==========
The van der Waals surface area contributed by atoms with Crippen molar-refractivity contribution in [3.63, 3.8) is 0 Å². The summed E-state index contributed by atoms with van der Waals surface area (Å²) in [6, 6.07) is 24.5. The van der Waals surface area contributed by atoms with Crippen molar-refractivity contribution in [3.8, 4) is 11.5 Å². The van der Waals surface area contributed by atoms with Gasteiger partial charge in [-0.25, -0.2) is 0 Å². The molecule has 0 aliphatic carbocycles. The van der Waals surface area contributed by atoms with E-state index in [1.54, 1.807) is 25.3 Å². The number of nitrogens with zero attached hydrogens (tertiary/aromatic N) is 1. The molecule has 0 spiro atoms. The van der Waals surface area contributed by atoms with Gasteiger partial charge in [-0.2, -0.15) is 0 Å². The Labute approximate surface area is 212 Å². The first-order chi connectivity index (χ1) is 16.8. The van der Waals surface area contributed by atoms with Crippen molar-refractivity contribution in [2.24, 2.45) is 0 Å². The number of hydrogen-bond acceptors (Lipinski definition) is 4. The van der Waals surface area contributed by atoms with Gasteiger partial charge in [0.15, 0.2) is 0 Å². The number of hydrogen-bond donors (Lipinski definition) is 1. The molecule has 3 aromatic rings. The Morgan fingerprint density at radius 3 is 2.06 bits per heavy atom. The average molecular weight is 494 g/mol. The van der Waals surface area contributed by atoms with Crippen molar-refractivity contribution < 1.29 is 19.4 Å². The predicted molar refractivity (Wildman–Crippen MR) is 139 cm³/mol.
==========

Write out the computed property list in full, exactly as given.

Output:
The van der Waals surface area contributed by atoms with Crippen molar-refractivity contribution in [3.63, 3.8) is 0 Å². The summed E-state index contributed by atoms with van der Waals surface area (Å²) in [6, 6.07) is 24.5. The van der Waals surface area contributed by atoms with Crippen molar-refractivity contribution in [3.8, 4) is 11.5 Å². The van der Waals surface area contributed by atoms with Gasteiger partial charge in [-0.25, -0.2) is 0 Å². The molecule has 0 aliphatic carbocycles. The van der Waals surface area contributed by atoms with E-state index in [1.54, 1.807) is 25.3 Å². The number of nitrogens with zero attached hydrogens (tertiary/aromatic N) is 1. The molecule has 0 spiro atoms. The van der Waals surface area contributed by atoms with Gasteiger partial charge in [-0.2, -0.15) is 0 Å². The Labute approximate surface area is 212 Å². The first-order chi connectivity index (χ1) is 16.8. The van der Waals surface area contributed by atoms with Crippen molar-refractivity contribution in [2.24, 2.45) is 0 Å². The number of hydrogen-bond acceptors (Lipinski definition) is 4. The van der Waals surface area contributed by atoms with Gasteiger partial charge in [0.15, 0.2) is 0 Å². The number of hydrogen-bond donors (Lipinski definition) is 1. The molecule has 3 aromatic rings. The Morgan fingerprint density at radius 3 is 2.06 bits per heavy atom. The average molecular weight is 494 g/mol. The van der Waals surface area contributed by atoms with Crippen molar-refractivity contribution < 1.29 is 19.4 Å². The predicted molar refractivity (Wildman–Crippen MR) is 139 cm³/mol.